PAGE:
My surgery is coming up and I've been worried they'll be too big. I'm 5'0", 105lbs. I'm a 32A (on a good day). I want fuller breasts, but not big. My surgeon recommended 325cc (he said either 300 or 325, even 350 would be good). I chose the 325, but I've been watching videos and looking at photos from other girls with similar stats and theirs look huge! I'm a little scared. I do not want to be a D-cup. I'm curious whether I can ask for 300cc instead of 325cc the day of surgery. Advice?
Better to have this conversation ahead of time. It is better to fill or overfill a saline implant based on its rated fill volume (e.g., fill a 300 to 300-325 cc) than to underfill one (e.g, fill a 325 cc to only 300). Because of this, you need to discuss ahead of time as it might impact which device would be ordered.
In my experience, patients rarely wish they had gone smaller - more likely to wish they went bigger so I tend to recommend the upper range of what the patient finds acceptable. In our practice we use both sizers and simulation software (Crisalix) to help determine implant size with a high satisfaction rate.
Of course. Whatever sizing decisions you have discussed with your surgeon hopefully during at least 1-2 office visits, most surgeons will have a range of sizes available the day of surgery to account for minor changes in volume up or down. Also as you know, saline implants are filled at surgery and therefore there is a bit more flexibility to adjust your final volume in the OR as compared to silicone implants which have a fixed pre filled volume.
Thank you for your question. Saline implants have a minimal fill volume and an overfill or optimal volume based on the base fill and the manufacturer's recommended volume. You do not want to underfill saline implants. An underfilled saline breast implant has an increased chance for visible and palpable rippling and implant leakage or rupture.That being said, I would recommend either a 300 cc Mentor moderate profile saline implant filled to 325 cc, or a 325 cc implant (same style) filled to 375 cc. If you are an A-cup now, it is unlikely that the latter volume will make you a D-cup. Choose the implant that is most appropriate for your breast and soft tissue measurements--breast base width, tissue stretch, measurements from the nipple to the fold, and soft tissue thickness.
Last minute implant adjustments are possible within a certain volume range. I typically have patients select a few implants around their preferred size. This offers me some flexibility and allows me to read and react to the proverbial "audible at the line of scrimmage." Patients can have a last minute change of heart and decide to go bigger (within a certain range) and an implant will be available to accommodate them.
Additionally, there is some wiggle room with saline implants as they have a size range (i.e. the 325 cc device typically goes to 350 cc). We prefer to fill them to the maximal allotted amount in order to reduce rippling (which over time can become a weakness and lead to leakage or rupture).
Regarding your specific question, you'll likely be able to make slight adjustments at the last minute. I would also remind you that 25-50 cc is a nominal amount (about the volume of a shot glass). The difference between those volumes will be minimal.
As always, discuss your concerns with a board certified plastic surgeon (ABPS).
Thank you for the question. In my practice, yes, we can make changes up to the morning of surgery because I have all breast implant sizes available. However you should speak with your surgeon specifically.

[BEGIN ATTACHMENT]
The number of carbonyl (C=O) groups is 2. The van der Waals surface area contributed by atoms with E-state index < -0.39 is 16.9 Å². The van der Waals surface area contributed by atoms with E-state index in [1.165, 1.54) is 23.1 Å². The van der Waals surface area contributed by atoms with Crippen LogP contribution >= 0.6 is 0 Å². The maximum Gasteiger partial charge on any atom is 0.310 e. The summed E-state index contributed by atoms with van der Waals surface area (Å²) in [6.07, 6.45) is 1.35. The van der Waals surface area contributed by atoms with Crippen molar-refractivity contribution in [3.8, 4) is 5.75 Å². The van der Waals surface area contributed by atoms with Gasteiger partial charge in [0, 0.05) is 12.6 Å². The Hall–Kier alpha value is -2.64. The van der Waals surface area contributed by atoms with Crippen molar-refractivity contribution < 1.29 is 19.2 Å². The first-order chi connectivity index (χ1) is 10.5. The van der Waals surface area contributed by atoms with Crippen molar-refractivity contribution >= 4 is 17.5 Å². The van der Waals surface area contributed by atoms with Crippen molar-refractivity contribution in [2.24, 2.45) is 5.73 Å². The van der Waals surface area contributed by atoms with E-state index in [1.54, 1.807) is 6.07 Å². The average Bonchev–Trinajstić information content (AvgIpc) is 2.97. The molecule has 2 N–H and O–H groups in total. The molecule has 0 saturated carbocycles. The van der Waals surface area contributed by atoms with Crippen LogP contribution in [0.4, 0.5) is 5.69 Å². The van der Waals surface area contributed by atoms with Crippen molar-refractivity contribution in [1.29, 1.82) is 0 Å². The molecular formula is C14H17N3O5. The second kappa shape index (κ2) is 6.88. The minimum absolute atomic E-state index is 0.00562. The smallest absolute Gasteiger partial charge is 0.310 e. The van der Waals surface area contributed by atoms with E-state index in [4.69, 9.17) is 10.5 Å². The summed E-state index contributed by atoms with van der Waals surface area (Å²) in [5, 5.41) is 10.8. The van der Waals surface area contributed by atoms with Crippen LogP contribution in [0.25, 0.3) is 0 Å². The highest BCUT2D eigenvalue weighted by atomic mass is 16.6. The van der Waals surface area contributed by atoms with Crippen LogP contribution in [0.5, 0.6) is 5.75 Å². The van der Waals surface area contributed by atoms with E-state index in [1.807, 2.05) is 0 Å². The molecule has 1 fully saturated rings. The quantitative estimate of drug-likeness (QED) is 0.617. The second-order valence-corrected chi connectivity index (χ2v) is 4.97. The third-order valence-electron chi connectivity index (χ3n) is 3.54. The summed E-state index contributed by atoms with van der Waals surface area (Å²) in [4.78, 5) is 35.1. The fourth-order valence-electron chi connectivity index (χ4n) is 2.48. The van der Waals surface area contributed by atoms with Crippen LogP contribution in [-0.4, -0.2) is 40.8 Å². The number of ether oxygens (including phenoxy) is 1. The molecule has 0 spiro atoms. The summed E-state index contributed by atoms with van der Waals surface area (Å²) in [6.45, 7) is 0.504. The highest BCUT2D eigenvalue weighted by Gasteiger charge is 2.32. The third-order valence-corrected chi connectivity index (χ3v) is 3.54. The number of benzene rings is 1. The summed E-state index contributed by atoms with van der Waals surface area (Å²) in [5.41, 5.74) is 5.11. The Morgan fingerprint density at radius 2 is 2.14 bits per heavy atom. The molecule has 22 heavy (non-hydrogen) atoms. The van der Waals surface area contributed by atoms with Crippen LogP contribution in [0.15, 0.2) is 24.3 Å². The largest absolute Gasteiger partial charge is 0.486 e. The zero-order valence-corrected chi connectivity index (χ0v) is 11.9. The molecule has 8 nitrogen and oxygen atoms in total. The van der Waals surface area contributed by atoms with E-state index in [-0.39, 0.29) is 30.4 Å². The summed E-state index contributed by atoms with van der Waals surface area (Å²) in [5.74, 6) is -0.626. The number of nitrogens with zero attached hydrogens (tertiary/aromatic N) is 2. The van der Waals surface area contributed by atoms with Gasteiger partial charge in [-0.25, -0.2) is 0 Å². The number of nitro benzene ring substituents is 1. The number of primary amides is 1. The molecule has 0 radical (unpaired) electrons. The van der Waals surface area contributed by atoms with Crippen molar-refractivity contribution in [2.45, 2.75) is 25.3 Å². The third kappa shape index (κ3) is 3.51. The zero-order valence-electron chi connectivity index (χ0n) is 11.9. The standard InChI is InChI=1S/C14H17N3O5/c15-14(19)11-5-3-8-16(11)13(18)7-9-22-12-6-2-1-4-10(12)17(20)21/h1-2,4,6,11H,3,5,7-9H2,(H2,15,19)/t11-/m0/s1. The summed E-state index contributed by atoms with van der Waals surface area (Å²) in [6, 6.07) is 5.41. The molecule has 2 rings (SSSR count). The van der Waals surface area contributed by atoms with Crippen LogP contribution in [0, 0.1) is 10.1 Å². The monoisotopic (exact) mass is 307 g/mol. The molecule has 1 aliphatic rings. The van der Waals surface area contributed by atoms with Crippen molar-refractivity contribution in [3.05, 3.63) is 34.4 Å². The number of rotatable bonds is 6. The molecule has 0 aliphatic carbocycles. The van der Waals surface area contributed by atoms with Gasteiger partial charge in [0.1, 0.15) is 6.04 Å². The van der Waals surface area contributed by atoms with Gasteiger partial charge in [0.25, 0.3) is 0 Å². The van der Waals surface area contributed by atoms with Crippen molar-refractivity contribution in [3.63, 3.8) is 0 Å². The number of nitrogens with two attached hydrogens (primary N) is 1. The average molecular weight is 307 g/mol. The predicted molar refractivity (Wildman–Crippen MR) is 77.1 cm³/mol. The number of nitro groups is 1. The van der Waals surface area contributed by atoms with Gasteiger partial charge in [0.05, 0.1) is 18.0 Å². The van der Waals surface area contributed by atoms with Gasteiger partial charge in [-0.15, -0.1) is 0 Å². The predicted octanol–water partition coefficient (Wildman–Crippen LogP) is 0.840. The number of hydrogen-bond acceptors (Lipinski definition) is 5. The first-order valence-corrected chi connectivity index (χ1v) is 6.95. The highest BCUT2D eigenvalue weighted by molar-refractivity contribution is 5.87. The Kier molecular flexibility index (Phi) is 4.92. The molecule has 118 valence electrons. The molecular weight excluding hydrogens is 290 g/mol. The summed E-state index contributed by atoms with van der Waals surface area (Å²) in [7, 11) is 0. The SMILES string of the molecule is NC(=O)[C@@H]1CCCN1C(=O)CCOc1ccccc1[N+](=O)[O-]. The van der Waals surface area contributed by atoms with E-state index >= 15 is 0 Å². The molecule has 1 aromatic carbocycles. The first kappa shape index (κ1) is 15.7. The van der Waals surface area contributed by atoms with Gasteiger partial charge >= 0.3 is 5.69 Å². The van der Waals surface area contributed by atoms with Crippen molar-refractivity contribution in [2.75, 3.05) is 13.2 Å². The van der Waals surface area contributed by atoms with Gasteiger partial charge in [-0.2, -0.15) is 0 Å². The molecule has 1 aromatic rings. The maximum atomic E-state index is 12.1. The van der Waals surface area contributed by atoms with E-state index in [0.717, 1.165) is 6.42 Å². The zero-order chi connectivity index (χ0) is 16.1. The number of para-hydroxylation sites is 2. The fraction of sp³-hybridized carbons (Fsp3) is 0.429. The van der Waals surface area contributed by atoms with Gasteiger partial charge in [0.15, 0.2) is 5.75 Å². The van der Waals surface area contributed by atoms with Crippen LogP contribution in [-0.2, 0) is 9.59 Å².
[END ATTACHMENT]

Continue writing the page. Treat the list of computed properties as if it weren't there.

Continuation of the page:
Generally speaking, the best online advice I can give to ladies who are considering breast augmentation surgery (regarding breast implant size/profile selection) is:
1. Concentrate on choosing your plastic surgeon carefully. Concentrate on appropriate training, certification, and the ability of the plastic surgeon to achieve the results you are looking for. Ask to see lots of examples of his/her work.
2. Have a full discussion and communication regarding your desired goals with your plastic surgeon. This communication will be critical in determining breast implant size/type/profile will most likely help achieve your goals.
In my practice, the use of photographs of “goal” pictures (and breasts that are too big or too small) is very helpful. For example, I have found that the use of words such as “extra large” or "DD cup” or "big" etc means different things to different people and therefore prove unhelpful.
Also, as you know, cup size varies depending on him who makes the bra; therefore, discussing desired cup size may also be inaccurate. Again, the use of computer imaging has been very helpful during the communication process, in our practice.
3. Once you feel you have communicated your goals clearly, allow your plastic surgeon to use his/her years of experience/judgment to choose the breast implant size/profile that will best meet your goals. Again, in my practice, this decision is usually made during surgery, after the use of temporary intraoperative sizers.
I hope this helps. Best wishes.
Tom Pousti MD
Thank you for your question.
Your ability to change implant selection on the day of surgery will depend upon implant stock and availability at your operating surgeon's facility. In my practice, I stock a large variety of implants of different volumes and profiles, so my patients can wait up until their day of surgery for final implant selection. Not every surgeon has this in-house implant stock, as some order specific implants for each surgical case instead. If this is how your surgeon operates, this last minute change might not be possible unless he/she has pre-ordered a 300cc implant as well.
Please call your operating surgeon's office to discuss your concerns regarding your implant selection and the flexibility (or not) of choosing a slightly smaller implant as your surgical date approaches.